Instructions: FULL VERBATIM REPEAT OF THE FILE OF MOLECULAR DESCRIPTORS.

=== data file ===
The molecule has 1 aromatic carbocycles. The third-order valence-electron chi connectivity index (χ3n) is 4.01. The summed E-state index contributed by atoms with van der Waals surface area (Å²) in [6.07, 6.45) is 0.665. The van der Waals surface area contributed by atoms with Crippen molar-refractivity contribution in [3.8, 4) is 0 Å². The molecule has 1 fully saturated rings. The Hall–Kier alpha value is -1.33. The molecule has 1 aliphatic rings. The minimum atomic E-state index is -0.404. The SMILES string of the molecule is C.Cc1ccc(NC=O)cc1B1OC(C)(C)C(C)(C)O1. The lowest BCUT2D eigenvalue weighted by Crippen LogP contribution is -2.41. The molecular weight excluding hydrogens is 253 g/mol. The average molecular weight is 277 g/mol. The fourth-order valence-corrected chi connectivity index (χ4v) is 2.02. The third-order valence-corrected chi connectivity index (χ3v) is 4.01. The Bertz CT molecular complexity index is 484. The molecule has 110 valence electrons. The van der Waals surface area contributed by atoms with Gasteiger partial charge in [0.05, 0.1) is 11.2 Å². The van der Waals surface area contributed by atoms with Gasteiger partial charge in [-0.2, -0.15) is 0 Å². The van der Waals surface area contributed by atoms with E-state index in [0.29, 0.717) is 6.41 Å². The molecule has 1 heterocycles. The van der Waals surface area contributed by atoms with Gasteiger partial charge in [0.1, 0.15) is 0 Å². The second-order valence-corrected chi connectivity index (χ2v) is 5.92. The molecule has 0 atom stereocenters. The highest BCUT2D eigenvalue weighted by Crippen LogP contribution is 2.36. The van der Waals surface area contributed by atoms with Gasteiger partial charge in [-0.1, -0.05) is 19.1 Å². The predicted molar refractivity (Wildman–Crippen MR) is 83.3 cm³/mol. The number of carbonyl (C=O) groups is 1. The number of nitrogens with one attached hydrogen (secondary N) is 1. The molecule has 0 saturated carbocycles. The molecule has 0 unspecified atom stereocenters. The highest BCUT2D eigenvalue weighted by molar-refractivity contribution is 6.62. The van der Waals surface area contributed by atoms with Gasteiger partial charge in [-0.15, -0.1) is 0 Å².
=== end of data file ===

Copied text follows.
The molecule has 1 aromatic carbocycles. The third-order valence-electron chi connectivity index (χ3n) is 4.01. The summed E-state index contributed by atoms with van der Waals surface area (Å²) in [6.07, 6.45) is 0.665. The van der Waals surface area contributed by atoms with Crippen molar-refractivity contribution in [3.8, 4) is 0 Å². The molecule has 1 fully saturated rings. The Hall–Kier alpha value is -1.33. The molecule has 1 aliphatic rings. The minimum atomic E-state index is -0.404. The SMILES string of the molecule is C.Cc1ccc(NC=O)cc1B1OC(C)(C)C(C)(C)O1. The lowest BCUT2D eigenvalue weighted by Crippen LogP contribution is -2.41. The molecular weight excluding hydrogens is 253 g/mol. The average molecular weight is 277 g/mol. The fourth-order valence-corrected chi connectivity index (χ4v) is 2.02. The third-order valence-corrected chi connectivity index (χ3v) is 4.01. The Bertz CT molecular complexity index is 484. The molecule has 110 valence electrons. The van der Waals surface area contributed by atoms with Gasteiger partial charge in [0.05, 0.1) is 11.2 Å². The van der Waals surface area contributed by atoms with Gasteiger partial charge in [-0.2, -0.15) is 0 Å². The van der Waals surface area contributed by atoms with E-state index in [0.29, 0.717) is 6.41 Å². The molecule has 1 heterocycles. The van der Waals surface area contributed by atoms with Gasteiger partial charge in [0.1, 0.15) is 0 Å². The second-order valence-corrected chi connectivity index (χ2v) is 5.92. The molecule has 0 atom stereocenters. The highest BCUT2D eigenvalue weighted by Crippen LogP contribution is 2.36. The van der Waals surface area contributed by atoms with Gasteiger partial charge in [-0.1, -0.05) is 19.1 Å². The predicted molar refractivity (Wildman–Crippen MR) is 83.3 cm³/mol. The number of carbonyl (C=O) groups is 1. The number of nitrogens with one attached hydrogen (secondary N) is 1. The molecule has 0 saturated carbocycles. The molecule has 0 unspecified atom stereocenters. The highest BCUT2D eigenvalue weighted by molar-refractivity contribution is 6.62. The van der Waals surface area contributed by atoms with Gasteiger partial charge in [-0.15, -0.1) is 0 Å².